Abbott promises school vouchers will come to Texas soon

Governor Abbott is promising that school vouchers will be coming to Texas in the next legislative session. 

Abbott made those claims right here on FOX 7 Austin's Texas: The issue Is. The governor says he's very confident that his plan to get pro-voucher Republicans in office is working, and Republicans will have 76 votes, which is what's needed right now for legislation to move out of the House. 

Democratic analyst Ed Espinoza and Matt Mackowiak, chair of the Travis County Republican Party, joined FOX 7 Austin's Mike Warren to discuss.

MORE: Gov. Abbott 'certain' school vouchers will pass next session

MIKE WARREN: Matt Mackowiak, some of these rural Republicans who opposed vouchers say they did so because that's what their constituents wanted, despite what the governor said. What's your take on that? 

MATT MACKOWIAK: Yeah. So, if you remember, the governor pushed forward with a school choice proposal. That was an educational savings account bill modeled after success, as we've seen in places like Arizona, Tennessee, Florida, in the session and then in several special sessions. That last vote, I think it was in either September or October, came up 11 votes short of the 76 they needed in the House. He has used that issue, in addition to us, Senator Ted Cruz and others outside groups, to target members who oppose school choice and to support candidates who do. He picked up nine of the 11 seats that he needed on March 4th in the primary. He has six primaries that are contested in a couple of open seat primaries. All he needs is two more votes to get to the 76 number. So, yes, he is going to get there. He is going to get there because the issue is powerful. And to your question, our voters, I think those members may have made a miscalculation. While they may have their own reasons for why, substantively, they wanted to do what they decided to do, the electorate decided that school choice was something that they should support. And that's why those candidates won and those incumbents lost. 

MIKE WARREN: Ed Espinoza, this political infighting inside the Republican Party. Who's benefiting from this? Will Democrats benefit from this, from this fight?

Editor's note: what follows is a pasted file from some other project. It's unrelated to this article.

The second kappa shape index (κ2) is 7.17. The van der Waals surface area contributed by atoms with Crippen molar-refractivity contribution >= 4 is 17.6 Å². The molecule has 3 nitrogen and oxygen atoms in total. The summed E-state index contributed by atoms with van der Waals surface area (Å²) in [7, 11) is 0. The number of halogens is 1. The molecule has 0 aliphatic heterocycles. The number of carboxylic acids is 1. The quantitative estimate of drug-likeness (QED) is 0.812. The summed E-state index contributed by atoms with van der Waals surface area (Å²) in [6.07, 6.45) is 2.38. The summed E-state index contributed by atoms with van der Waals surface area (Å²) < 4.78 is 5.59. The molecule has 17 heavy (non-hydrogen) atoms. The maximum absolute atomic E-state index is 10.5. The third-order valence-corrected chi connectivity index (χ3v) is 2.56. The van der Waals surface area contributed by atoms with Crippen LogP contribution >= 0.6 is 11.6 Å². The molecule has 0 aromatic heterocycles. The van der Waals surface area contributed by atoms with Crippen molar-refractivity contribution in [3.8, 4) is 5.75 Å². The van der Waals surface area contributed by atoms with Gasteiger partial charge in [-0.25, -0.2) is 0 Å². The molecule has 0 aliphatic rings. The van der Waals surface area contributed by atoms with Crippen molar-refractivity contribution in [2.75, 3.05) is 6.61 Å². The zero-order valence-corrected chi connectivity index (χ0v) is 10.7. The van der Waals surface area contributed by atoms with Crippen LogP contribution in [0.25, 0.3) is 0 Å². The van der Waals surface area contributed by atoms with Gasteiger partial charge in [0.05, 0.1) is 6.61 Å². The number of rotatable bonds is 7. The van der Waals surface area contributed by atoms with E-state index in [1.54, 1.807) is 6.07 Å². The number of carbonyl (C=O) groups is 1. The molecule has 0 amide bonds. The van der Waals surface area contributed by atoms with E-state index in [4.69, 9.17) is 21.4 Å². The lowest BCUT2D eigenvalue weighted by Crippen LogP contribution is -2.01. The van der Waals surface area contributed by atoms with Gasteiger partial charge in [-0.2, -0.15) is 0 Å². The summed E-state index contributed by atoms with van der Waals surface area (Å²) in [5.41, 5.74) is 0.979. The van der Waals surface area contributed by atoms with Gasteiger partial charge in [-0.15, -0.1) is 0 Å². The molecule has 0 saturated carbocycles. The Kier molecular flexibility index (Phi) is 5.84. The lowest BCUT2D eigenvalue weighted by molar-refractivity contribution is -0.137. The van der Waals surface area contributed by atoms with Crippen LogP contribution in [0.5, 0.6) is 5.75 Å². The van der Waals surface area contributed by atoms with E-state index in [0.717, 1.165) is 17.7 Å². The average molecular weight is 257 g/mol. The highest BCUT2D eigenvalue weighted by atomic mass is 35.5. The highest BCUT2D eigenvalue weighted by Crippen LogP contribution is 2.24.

ED ESPINOZA: Well, I don't think it benefits. I don't think Democrats will benefit from it. But more importantly, I just don't think that voters or Texans as a whole will benefit from this. You know, it's going back to the school voucher issue. This is essentially taking state tax revenue and giving it to private schools. It is welfare for private schools. And when it comes to the idea of school choice, we have school choice in Texas. If you're in a district like here in Austin and you don't like the school year, and you can go to a different school, that is a choice. But getting money to go to a private school, taking it from the public system to the private system. Not only does that represent something that is really troublesome on our already underfunded public schools, but it will never be enough to pay that public school tuition. Each voter is going to get about $8,000 per kid. Tuition can be anywhere between 20 and $30,000 a year. I most people are not going to be able to make up that difference, and they're going to have their kids in public schools that have even less money than they do now. 

MIKE WARREN: Okay. You know, this question is really for both of you. But starting with you, Matt, you mentioned that this school voucher, this plan, this education plan that the governor wants has been done in several other states. What is the track record of this plan in the other states? I mean, that should give us an idea of if this does work? Does this not work? Matt, starting with you.

MATT MACKOWIAK: So glad you asked. Look, school choice is the civil rights issue of our time. And I have news for my friend Ed Espinosa. The competition has been good for every aspect of human existence. We now need some in the education realm. Florida. You've seen poor, poor students perform better. You've seen them graduate to higher levels. You've seen them read, read and write at a grade level faster. So, those competition elements have been very, very, very helpful in Florida, Tennessee and in Arizona. 

MIKE WARREN: Okay. Ed, your response.

ED ESPINOZA: Look. Here's a message for Republicans out there. We're all of the book banning and all the restrictions that have been made on public schools. None of that applies to private schools. So, with this voucher system coming online, if it does everything they have fought for to try and restrict public schools is going to be wide open in the private schools. It really conflicts where they position themselves on these things, and I honestly don't know how they square that.